Students at Herbert H. Lehman High School in the Bronx have been denied an extension to their football field, despite state-funded renovations of the school’s athletic facilities set to be completed this fall, according to the New York Times.
At 80 yards, the field is 20 yards too short for regulation contests. As a result, Lehman’s football team has been forced to play home games at other schools, with the team and the school paying the cost of transportation.
It appeared as though the problem would be solved several years ago when the New York City Department of Education granted the financing for renovation of athletic facilities at a number of high schools, which included a $5 million endowment to improve Lehman’s athletic complex.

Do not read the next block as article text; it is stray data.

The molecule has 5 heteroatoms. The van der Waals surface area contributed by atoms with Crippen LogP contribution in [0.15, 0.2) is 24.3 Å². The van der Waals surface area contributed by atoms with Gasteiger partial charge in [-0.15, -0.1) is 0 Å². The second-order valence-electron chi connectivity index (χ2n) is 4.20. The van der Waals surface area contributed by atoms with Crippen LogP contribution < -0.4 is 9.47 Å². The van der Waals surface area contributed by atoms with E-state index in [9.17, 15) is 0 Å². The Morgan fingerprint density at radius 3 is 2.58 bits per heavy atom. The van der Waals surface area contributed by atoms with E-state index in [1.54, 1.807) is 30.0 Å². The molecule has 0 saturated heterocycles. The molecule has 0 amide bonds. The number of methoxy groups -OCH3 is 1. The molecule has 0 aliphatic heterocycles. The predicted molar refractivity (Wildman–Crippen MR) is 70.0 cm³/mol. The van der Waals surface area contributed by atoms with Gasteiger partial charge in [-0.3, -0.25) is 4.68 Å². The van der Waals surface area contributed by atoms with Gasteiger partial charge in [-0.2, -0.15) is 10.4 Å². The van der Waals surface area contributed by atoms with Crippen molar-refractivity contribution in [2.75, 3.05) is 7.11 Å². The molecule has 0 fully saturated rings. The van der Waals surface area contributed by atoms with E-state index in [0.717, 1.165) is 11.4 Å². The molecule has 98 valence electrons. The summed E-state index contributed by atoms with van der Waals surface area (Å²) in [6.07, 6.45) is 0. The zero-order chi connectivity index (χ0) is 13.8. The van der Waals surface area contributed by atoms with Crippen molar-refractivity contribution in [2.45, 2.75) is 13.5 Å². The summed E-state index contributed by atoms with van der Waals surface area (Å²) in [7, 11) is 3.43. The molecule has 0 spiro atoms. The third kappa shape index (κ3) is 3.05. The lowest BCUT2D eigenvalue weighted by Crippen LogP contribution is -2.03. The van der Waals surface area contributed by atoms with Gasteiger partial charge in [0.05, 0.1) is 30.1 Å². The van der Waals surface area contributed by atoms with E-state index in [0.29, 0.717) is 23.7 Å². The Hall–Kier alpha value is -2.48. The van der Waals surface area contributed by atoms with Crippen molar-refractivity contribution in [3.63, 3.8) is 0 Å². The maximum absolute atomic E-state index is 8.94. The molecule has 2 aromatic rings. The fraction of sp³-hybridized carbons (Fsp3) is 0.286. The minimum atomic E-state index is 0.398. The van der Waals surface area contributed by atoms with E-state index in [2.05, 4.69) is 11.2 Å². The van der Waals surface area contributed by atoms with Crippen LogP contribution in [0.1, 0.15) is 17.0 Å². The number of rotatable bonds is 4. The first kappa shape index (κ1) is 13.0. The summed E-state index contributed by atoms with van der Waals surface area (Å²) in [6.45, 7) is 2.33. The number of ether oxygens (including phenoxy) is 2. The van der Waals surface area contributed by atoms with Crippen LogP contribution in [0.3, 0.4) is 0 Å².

Officials from the city department explained that to expand the field to regulation length, they would have to buy land adjacent to school property, which is owned by the Unites States Army Corps of Engineers, they said.
However, a spokesperson for the Corps told the New York Times that the Corps owns no land near the high school and that it had sent a letter to the school construction officials in November informing them of that information. Football coaches, student athletes and parents are irate and have been working with lawyers to have the city change the renovation plans. They may file a lawsuit next week. [NYT]